The Thinking Man

(Rapid Ear)

Is there some strange community run by Neil Young, Johnny Cash and Bob Dylan over in Bangi that we didn’t know about? Judging from Bangi-based singer-songwriter Azmyl Yunor’s Tenets EP, the answer is possibly yes. The music in this CD-r release (with colour-copied-inlay cover) sounds uncannily like the work of some ragged American folk singer, right down to the southern drawl. Nothing could sound more removed from what we would expect from Bangi, or a cheap demo-looking album.

Don’t hold sounding mat salleh against Azmyl though, it’s not a big deal in our world of local hip-hop musicians sounding black and our Malay-language rock bands sounding Indonesian. What should be made a fuss are the five songs on Tenets. Just using his voice, harmonica, keyboards, e-bow and guitars, Azmyl has created a very haunting, soul-baring recording capable of making even hardened underwear gang members weep from the melancholia.

“Given up on finding any worth, some say it’s fate, some say it’s a curse,” he laments on “Charity Lane.” Recurring themes that Azmyl conjures for listeners weigh heavy with heartbreaks, longing and disillusionment. But Azmyl’s voice really gets it across. There’s a gruff quality to his pipes that makes every word sound perfectly desperate and necessary.

Azmyl himself is an enigma as strange as his music. Aside from writing his compelling solo material, he also plays drums for prank-punk band Ben’s Bitches (known for crass toilet humour) and guitar for experimental rockers Maharaja Commission (and we do mean “love it/hate it” experimental).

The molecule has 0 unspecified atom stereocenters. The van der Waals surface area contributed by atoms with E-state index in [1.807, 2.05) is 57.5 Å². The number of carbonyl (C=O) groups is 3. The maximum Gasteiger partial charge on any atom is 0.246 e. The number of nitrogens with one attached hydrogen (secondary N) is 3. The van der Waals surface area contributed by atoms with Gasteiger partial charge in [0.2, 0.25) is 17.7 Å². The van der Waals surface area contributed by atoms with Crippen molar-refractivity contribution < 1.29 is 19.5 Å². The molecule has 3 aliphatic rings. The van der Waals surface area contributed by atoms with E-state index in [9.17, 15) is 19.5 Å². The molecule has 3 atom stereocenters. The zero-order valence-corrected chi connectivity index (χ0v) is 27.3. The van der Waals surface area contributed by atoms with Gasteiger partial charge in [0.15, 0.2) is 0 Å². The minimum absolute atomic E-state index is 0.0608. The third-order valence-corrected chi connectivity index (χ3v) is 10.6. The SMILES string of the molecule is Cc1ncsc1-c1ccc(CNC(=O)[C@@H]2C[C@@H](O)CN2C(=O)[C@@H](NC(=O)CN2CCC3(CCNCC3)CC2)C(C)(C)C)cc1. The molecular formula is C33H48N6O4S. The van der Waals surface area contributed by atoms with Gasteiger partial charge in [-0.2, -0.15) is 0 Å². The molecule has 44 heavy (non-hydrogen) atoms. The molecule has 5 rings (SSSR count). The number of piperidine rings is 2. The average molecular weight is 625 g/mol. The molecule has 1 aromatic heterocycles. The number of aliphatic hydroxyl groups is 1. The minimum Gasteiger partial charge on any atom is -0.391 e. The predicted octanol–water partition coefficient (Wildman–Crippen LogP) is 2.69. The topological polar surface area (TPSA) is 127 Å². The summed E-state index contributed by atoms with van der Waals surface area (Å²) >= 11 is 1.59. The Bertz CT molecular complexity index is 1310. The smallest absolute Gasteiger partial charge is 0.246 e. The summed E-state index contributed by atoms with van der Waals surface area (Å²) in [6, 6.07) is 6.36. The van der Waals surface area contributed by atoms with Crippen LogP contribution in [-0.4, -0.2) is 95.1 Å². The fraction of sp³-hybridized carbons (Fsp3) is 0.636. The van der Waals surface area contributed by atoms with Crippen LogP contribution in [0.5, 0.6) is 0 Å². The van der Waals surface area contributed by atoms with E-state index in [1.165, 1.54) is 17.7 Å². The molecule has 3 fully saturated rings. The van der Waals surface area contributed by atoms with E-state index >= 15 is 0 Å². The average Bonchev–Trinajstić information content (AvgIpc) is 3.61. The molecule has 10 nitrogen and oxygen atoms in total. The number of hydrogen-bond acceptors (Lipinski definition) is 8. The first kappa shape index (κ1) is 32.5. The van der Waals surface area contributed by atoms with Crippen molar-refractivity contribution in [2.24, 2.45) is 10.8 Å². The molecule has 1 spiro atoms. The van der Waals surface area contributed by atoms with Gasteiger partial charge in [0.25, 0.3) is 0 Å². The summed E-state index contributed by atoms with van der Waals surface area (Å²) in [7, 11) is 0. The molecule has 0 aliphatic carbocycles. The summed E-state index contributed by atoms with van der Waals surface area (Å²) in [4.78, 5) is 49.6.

Given his versatility, the absence of drums on this album is unusual, but it also adds to the immense sense of sparseness and hopelessness. The instruments that Azmyl do use swell will massive resonance – nothing to distract us from his melodies’ poignant embrace. Remember the old drummer put-down joke? (What do you call a person who hangs out with musicians?) Tenets seems to prove that this is true once and for all.

Azmyl’s chirpier side almost comes through during “Coming Home.” It’s a sweet track that has Azmyl confiding in the listener on his attempt to stay in Malaysia after being abroad for so long. “Home is where I’ve never tried to live,” he croons. Is that you sounding almost happy, Azmyl? Whoah. Better calm down now, we don’t want you to stop writing depressing songs.

Word is that Azmyl is going to start work on a full-length album soon to follow Tenets. Hurry up man! We want to hear more. Get the album at

Tragicomedy – Songs That Won’t Sell